There has always been an element of corruption within public officials that plays a prominent role on Sons of Anarchy. Unser (Dayton Callie) and the MC were able to co-exist in Charming for years by finding common ground. After the Sheriff department took control of policing the city, even Saint Roosevelt (Rockmond Dunbar) looked the other way when his vengeance outweighed protocol on his own personal scales of justice when his wife was murdered. But, this is the first time that the pursuit of justice seemed like such an offensive concept to me when placed within the confines of the show.
The means that DA Patterson (CCH Pounder) is willing to go to in order to serve up a villain in the court of public opinion (which unfortunately seems to dwarf her desire for actual justice in the courtroom), are just as ruthless as anything that Jax has done. And, even more alarming is that her actions parallel the risks that Agent Stahl took, which similarly backfired and led to the deaths of innocent people – most notably Donna, which started the domino effect that eventually led to Opie (Ryan Hurst) willingly giving his life up for the club.
Jax and Patterson are essentially two sides to the same coin, both seeking to right wrongs in their own twisted ways. Neither of them are flawless, and right now they are both playing the same game hoping for different outcomes. What’s really interesting is how they each use their pieces.
Jax is playing defense. He’s establishing a strong front using all the pawns on his side of the board. This episode of Sons of Anarchy is a perfect example of that. When Patterson leaked the story that pinned the school shooting on the Byz Lats and SAMCRO, his first order of business was to head to Stockton. Instead of playing the waiting game, he was proactive and in the end it only strengthened the bond between the organizations (which let’s face it, is really the only thing keeping any of those guys quiet while they scramble ahead without Nero’s guidance).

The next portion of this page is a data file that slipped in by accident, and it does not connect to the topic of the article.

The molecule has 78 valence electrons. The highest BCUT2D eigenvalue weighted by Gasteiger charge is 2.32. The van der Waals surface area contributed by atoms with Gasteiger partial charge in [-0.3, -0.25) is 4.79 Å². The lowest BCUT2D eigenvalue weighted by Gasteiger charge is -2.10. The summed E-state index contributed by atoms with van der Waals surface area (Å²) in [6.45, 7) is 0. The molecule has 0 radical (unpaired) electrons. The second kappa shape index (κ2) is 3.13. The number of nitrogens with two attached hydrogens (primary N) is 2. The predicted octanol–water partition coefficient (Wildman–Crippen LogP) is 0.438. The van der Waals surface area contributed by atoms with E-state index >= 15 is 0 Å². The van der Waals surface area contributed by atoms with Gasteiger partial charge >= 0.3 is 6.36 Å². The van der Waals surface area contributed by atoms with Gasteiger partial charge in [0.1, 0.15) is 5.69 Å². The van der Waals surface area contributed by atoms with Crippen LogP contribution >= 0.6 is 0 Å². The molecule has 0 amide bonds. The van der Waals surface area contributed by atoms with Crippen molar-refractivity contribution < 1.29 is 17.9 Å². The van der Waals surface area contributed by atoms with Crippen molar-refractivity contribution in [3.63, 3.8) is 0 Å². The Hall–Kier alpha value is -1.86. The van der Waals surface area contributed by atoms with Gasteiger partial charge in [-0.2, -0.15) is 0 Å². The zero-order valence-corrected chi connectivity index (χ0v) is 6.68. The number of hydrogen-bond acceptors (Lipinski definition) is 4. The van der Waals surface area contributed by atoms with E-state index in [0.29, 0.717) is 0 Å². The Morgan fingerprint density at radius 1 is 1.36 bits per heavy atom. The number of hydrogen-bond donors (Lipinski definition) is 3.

Patterson on the other hand, besides being offensive, is on the offensive. She’s willing to let her pawns do her dirty work because a) she considers them disposable, and b) there’s a certain convenient element of plausible deniability on her part. The DA might have shown the slightest amount of remorse which she remedied by letting Niro go, despite his false confession, but she won’t be satisfied until she’s secured her re-election votes under the guise of bringing those responsible for the school shooting to justice.
What do you think Jax’s next move will be? Do you think he can pull off another miraculous season finale move to save the club or will the MC become a lost cause? Chime in with all your thoughts on this episode of Sons of Anarchy in the comment section below!
Until next episode.
- If only we could have seen the entire arc the way it was intended with Toric (Donal Logue)!
- That hit-and-run was sick (seriously, I felt sick, I had to look away).
- All my commentary on Tara and Gemma from this episode pretty much sounded the same as last week, except angrier. Keep your head up, Gemma!
- I really want people to stop hating Wendy, too.
- This is the second time this season we had front row seats to an uncomfortable mirror scene.
- For a moment in the ice cream shop I pictured all the guys dressed like they were starring in Grease, and it totally worked for me.
- Jax is probably going to feel really bad about yelling at his mother like that the one time she didn’t deserve it, when he finds out the truth.
- Lowen is a lawyer with a conscious and I like where that might go.
- Thank you, Chibs.